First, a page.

"Bubba the Redneck Werewolf" (2014) - ZombieFuel.net


Photo courtesy of writer Mitch Hyman (pictured as The Devil)

by Bone Jawnson

"Holy crapola, what did I just watch," is what I said to myself after initially viewing "Bubba the Redneck Werewolf." My answer? A horror comedy masterpiece. I discovered this film much like how I found most of the films I viewed on Tubi TV. I have been having great luck finding extreme independent films such as this and "Odd Noggins" by Joe Sherlock and his team at Skullface Astronaut. When I discovered "Bubba the Redneck Werewolf," I said, "Yeah, ok, throw it on the list." The advertisement was striking enough to pull me into it. I initially thought this would be a throwaway viewing with a limited blog write-up, much like my viewing of "Uncle Sam." Boy was I way off during my initial assessment.

"Bubba the Redneck Werewolf" is a fast-paced spiral into the maddening and intelligence-quotient-questioning world of writer Mitch Hyman. The film, which is based on the mid-1990s comic of the same name and was also written by Hyman, is a camp movie superfan's dream. Hyman himself plays a wonderfully animated version of The Devil that takes over a backwood area called Cracker County with shifty and soul-stealing contracts. The main character, the love-sick Bubba Blanche, signs a contract to become a stronger version of himself to win back his past love, Bobbie-Jo. When he wakes up the next day, he realizes that he has turned into a werewolf. Much to his delight, Bubba relishes in the fact that he is strong, handsome, rough, and ready to fu....I mean party, yeah, party...like with beer and not eating people, probably maybe.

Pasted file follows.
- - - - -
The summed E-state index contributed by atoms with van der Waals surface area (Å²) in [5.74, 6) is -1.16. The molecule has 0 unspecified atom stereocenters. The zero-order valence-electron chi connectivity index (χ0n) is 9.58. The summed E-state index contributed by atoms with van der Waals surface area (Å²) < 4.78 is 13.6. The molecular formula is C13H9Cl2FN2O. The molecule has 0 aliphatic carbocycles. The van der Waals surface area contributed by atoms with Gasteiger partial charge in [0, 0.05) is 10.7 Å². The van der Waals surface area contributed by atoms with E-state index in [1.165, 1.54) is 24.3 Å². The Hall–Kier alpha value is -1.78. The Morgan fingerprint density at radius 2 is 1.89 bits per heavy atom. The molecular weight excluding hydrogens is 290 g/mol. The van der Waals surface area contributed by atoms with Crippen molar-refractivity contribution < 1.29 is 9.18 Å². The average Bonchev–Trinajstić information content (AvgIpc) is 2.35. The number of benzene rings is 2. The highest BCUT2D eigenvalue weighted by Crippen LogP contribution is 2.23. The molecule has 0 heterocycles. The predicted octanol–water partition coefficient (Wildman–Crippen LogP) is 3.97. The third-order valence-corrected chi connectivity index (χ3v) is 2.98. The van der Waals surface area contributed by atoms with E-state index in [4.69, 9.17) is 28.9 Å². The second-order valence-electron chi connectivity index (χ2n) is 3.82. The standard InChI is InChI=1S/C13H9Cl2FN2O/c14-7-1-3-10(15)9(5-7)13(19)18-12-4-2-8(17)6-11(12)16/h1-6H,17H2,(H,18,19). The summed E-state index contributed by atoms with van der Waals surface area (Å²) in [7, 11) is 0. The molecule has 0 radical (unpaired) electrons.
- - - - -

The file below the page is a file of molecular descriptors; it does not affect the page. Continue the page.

While Bubba seems to be living his best life, The Devil seemingly takes over Cracker County with his used-car salesman-like tactics into getting the residents to sign over their souls for their "dreams." The movie eventually climaxes with help from a mysterious biker, Bubba, bar patrons (with and without their testicles... you will just have to watch it), and townspeople who had enough of The Devil's wicked dealings. From a seemingly low budget, based on an internet search, Bubba's werewolf makeup and the special effects were awesome. Every cast member of the film sells and invests in their character. I could tell that this film was a labor of love and care from everyone involved.

Since I started viewing and chatting about indie-horror film movies, I have watched some that I loved and some that I felt "meh" about, but this film quickly shot to my current Top 10 list. Viewing and chatting about indie horror/horror-comedy is a constructive hobby for me. I have the opportunity to connect and chat with some amazing, headstrong directors and writers. In my experience, the overarching theme of indie horror is defying the odds, doing what you were told you cannot do, and reaching for the stars. I suggest that you watch indie horror through the lens of uninhibited freedom.

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